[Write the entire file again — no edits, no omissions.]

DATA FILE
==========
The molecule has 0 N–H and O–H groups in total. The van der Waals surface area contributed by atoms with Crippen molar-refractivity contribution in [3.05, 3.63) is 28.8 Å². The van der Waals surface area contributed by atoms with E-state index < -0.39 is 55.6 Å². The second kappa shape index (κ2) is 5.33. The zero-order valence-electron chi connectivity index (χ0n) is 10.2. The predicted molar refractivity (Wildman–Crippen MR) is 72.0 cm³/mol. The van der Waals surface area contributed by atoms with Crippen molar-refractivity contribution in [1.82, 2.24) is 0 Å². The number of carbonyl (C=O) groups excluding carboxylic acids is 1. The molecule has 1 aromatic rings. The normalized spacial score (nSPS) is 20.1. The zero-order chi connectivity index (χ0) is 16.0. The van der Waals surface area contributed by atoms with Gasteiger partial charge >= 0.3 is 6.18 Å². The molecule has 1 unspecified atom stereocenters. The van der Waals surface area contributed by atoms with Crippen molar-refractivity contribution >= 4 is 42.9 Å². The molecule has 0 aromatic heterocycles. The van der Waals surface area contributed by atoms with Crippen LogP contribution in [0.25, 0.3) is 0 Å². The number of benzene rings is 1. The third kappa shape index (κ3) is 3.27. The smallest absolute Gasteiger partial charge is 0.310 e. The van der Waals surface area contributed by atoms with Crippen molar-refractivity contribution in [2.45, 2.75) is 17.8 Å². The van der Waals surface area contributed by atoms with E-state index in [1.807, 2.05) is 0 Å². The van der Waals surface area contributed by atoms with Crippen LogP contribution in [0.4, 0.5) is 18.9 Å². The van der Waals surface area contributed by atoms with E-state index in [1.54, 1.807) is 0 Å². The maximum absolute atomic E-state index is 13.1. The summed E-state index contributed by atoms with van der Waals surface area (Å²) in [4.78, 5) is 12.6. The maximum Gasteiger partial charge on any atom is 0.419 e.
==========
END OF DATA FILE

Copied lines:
The molecule has 0 N–H and O–H groups in total. The van der Waals surface area contributed by atoms with Crippen molar-refractivity contribution in [3.05, 3.63) is 28.8 Å². The van der Waals surface area contributed by atoms with E-state index < -0.39 is 55.6 Å². The second kappa shape index (κ2) is 5.33. The zero-order valence-electron chi connectivity index (χ0n) is 10.2. The predicted molar refractivity (Wildman–Crippen MR) is 72.0 cm³/mol. The van der Waals surface area contributed by atoms with Crippen molar-refractivity contribution in [1.82, 2.24) is 0 Å². The number of carbonyl (C=O) groups excluding carboxylic acids is 1. The molecule has 1 aromatic rings. The normalized spacial score (nSPS) is 20.1. The zero-order chi connectivity index (χ0) is 16.0. The van der Waals surface area contributed by atoms with Gasteiger partial charge >= 0.3 is 6.18 Å². The molecule has 1 unspecified atom stereocenters. The van der Waals surface area contributed by atoms with Crippen molar-refractivity contribution >= 4 is 42.9 Å². The molecule has 0 aromatic heterocycles. The van der Waals surface area contributed by atoms with Crippen LogP contribution in [0.25, 0.3) is 0 Å². The number of benzene rings is 1. The third kappa shape index (κ3) is 3.27. The smallest absolute Gasteiger partial charge is 0.310 e. The van der Waals surface area contributed by atoms with Crippen molar-refractivity contribution in [2.45, 2.75) is 17.8 Å². The van der Waals surface area contributed by atoms with E-state index in [1.807, 2.05) is 0 Å². The van der Waals surface area contributed by atoms with Crippen LogP contribution in [0.4, 0.5) is 18.9 Å². The van der Waals surface area contributed by atoms with E-state index in [1.54, 1.807) is 0 Å². The maximum absolute atomic E-state index is 13.1. The summed E-state index contributed by atoms with van der Waals surface area (Å²) in [4.78, 5) is 12.6. The maximum Gasteiger partial charge on any atom is 0.419 e.